Robust supply chain with ports and terminals
These days almost everybody seems to work from home practicing social distancing and #stayathome. Supporting this approach and call everybody to do the best to control the spread of Corona, is what we all need to do these days.
Working e.g. from home makes you think about many different things such as: “How does this impact my business?” or “How does this impact the business of my clients?”. In the first days and weeks with the pace things are evolving, it might not be the right point in time to take long-term decisions. Sure, mitigating the first impact on business is the first priority for management now. But what (comes) will be afterwards? Will our business be the same and will it just recover after some month and move on? Isn’t the crisis also a good point to rethink business strategies from a new angle? Especially in logistics and port business completely driven by the global economy moving physical goods, we might need to go for a new way of thinking. On the one hand the supply chain takes a critical role in such a crisis delivering goods where they are needed most – from medical products to toilet paper. On the other hand, we experience the global just-in-time supply chain, as being more vulnerable than probably anticipated. Perhaps even in the case that Corona would not have been spread outside China to becoming a global pandemic. A more local scenario like this would still have hit many industry sectors across the rest of the world, “just” because one piece in the puzzle is not inline or in sequence anymore.
From system hardening and network zoning to active security monitoring
This blog article reproduces the presentation by Ralf Kempf at the event “Cybersecurity for Maritime Infrastructures” organized by Maritimes Cluster Norddeutschland e.V. (“Northern German Maritime Cluster”, held October 30, 2019, in Bremerhaven).
Today, cyberattacks on companies can easily cause damage in eight or even nine figures. Such attacks often take the form of spam e-mail, written with perfect spelling and grammar, that appears to have been sent by a colleague or a friend. The recipient is usually instructed to click a link or enter a password. And then it’s already too late: The malware spreads throughout the company.
Yet companies can protect themselves even against such professionally prepared attacks. I repeatedly encounter cases where companies spend lots of money on physical access protection, but leave all doors wide open when it comes to e-mail. If someone wants to enter the building, they have to show their ID – but anyone can gain access via e-mail or USB stick. There will always be an employee who clicks an enticing link – that’s just human nature – but it’s negligent for companies to give them the opportunity to do so in the first place. IT security can be vastly improved with just a few, very simple security precautions. You could prevent e-mails with Office attachments from being delivered right away, for example. Instead, these e-mails could initially be placed in quarantine for review. Another simple step is the deactivation of macros. In short, companies should always ask the following key question:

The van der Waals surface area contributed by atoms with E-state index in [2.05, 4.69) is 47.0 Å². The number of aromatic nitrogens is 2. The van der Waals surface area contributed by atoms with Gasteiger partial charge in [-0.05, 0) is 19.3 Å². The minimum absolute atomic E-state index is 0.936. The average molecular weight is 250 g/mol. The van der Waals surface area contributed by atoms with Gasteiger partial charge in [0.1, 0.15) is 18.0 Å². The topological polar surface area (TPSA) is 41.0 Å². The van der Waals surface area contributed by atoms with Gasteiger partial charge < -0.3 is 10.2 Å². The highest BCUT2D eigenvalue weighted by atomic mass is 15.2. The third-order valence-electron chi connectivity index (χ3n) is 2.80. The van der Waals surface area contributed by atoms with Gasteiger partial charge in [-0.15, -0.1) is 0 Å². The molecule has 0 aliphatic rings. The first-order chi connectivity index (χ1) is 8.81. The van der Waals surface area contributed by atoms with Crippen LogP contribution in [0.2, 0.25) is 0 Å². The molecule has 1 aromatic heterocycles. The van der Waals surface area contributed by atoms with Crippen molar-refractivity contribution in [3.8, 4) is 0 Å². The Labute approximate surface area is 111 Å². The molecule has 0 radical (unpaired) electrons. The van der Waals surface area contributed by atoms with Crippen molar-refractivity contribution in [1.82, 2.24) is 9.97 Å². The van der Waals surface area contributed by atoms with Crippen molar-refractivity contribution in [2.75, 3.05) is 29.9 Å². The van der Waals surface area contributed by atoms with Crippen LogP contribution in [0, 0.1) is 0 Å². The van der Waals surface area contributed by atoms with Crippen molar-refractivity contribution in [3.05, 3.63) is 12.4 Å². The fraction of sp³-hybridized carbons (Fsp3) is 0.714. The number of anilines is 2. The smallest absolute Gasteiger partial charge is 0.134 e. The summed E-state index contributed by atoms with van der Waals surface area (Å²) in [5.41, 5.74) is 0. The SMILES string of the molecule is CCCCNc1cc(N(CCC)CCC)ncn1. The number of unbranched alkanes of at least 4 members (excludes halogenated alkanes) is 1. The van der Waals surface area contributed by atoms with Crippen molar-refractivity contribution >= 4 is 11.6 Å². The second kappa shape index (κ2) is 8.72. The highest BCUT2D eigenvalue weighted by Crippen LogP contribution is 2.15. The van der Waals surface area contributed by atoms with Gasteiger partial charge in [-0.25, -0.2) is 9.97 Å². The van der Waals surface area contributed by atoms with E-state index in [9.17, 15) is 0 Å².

Could blockchain technology be an effective approach to protecting systems?
When it comes to safety and security in maritime logistics, cybersecurity is the central focus. Incidents like the NotPetya attack on Maersk are impressive signs that we can’t let our guard down. To the contrary: sustained efforts will be needed to defend against cyberattacks. In a current position paper, the Institute of Shipping Economics and Logistics (ISL) in Bremen tackles this subject and describes the measures needed to mitigate the risks from cyberspace.
The terms “safety” and “security” represent two sides of the same coin:
- Safety for aspects within the organization (such as occupational safety
- Security for protecting against external factors that can have an impact on the organization
Bremerhaven University began offering its master’s degree program in “Integrated Safety & Security Management” in 2009. In this degree program, students learn the skills they need to maintain and improve the safety and security of an organizational unit at the management level. Prof. Holger Schütt, Managing Director of AKQUINET PORT CONSULTING, lectures here on the subjects “Risk identification in logistics processes and facilities” and “Mathematical methods in risk analysis”.
Inside view at the HSBA study programme Logistics Management
The Hamburg School of Business Administration (HSBA) offers the dual study programme logistics management with a special focus on the logistics sector. In the lecture “Transport & Logistics IT” Prof. Dr. Jan Ninnemann, Academic Head BSc Logistics Management at HSBA, focuses on the IT and IT solutions for ports and terminals as a vital part of the supply chain. I was invited to present and discuss a case study on actual port and terminal IT solutions in a workshop. The participants of the course in the winter semester 18/19 were about twenty students, most of them in the fifth semester and in preparation of their bachelor thesis. They were studying in a dual approach with lectures at HSBA and working at Hapag Lloyd, the HHLA, Hermes or others.
After my introduction into the subject of the world trade, supply chain and the role of ports & terminals in this part, the course focused on particular solutions such as port community systems (PCS), terminals operating systems (TOS) and virtual terminal simulations to drive efficiency in today environment. The course was setup by Prof. Ninnemann in a workshop style, so during the case study the students developed a general view on the process from a terminal perspective and worked on the data requirements, IT systems used and the stakeholders in the process.